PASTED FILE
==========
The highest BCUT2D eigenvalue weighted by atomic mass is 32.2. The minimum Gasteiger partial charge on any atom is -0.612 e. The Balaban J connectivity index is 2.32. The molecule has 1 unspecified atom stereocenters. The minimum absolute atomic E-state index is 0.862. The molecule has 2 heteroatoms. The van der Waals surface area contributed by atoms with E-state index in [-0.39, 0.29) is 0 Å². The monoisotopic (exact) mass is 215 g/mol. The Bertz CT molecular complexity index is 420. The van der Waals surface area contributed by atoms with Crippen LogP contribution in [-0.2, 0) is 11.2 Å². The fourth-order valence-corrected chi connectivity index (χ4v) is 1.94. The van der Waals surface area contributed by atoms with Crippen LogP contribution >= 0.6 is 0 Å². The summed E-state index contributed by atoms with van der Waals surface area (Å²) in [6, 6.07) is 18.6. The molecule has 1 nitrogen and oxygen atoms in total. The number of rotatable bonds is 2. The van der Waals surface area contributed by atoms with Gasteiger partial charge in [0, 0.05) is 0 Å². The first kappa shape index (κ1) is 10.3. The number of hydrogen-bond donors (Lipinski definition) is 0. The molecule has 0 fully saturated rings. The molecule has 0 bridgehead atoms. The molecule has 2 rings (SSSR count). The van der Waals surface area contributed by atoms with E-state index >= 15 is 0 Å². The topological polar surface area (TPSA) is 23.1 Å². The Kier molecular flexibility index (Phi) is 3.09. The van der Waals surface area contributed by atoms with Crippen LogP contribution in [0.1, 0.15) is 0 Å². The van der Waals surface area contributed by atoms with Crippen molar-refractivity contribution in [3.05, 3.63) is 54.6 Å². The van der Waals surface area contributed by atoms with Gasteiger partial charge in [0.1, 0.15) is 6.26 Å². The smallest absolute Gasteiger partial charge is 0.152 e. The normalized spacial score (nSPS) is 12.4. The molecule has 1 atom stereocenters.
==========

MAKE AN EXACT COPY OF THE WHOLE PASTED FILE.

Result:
The highest BCUT2D eigenvalue weighted by atomic mass is 32.2. The minimum Gasteiger partial charge on any atom is -0.612 e. The Balaban J connectivity index is 2.32. The molecule has 1 unspecified atom stereocenters. The minimum absolute atomic E-state index is 0.862. The molecule has 2 heteroatoms. The van der Waals surface area contributed by atoms with E-state index in [-0.39, 0.29) is 0 Å². The monoisotopic (exact) mass is 215 g/mol. The Bertz CT molecular complexity index is 420. The van der Waals surface area contributed by atoms with Crippen LogP contribution in [-0.2, 0) is 11.2 Å². The fourth-order valence-corrected chi connectivity index (χ4v) is 1.94. The van der Waals surface area contributed by atoms with Crippen LogP contribution >= 0.6 is 0 Å². The summed E-state index contributed by atoms with van der Waals surface area (Å²) in [6, 6.07) is 18.6. The molecule has 1 nitrogen and oxygen atoms in total. The number of rotatable bonds is 2. The van der Waals surface area contributed by atoms with Gasteiger partial charge in [0, 0.05) is 0 Å². The first kappa shape index (κ1) is 10.3. The number of hydrogen-bond donors (Lipinski definition) is 0. The molecule has 0 fully saturated rings. The molecule has 0 bridgehead atoms. The molecule has 2 rings (SSSR count). The van der Waals surface area contributed by atoms with E-state index >= 15 is 0 Å². The topological polar surface area (TPSA) is 23.1 Å². The Kier molecular flexibility index (Phi) is 3.09. The van der Waals surface area contributed by atoms with Crippen LogP contribution in [0.1, 0.15) is 0 Å². The van der Waals surface area contributed by atoms with Crippen molar-refractivity contribution in [3.05, 3.63) is 54.6 Å². The van der Waals surface area contributed by atoms with Gasteiger partial charge in [0.1, 0.15) is 6.26 Å². The smallest absolute Gasteiger partial charge is 0.152 e. The normalized spacial score (nSPS) is 12.4. The molecule has 1 atom stereocenters.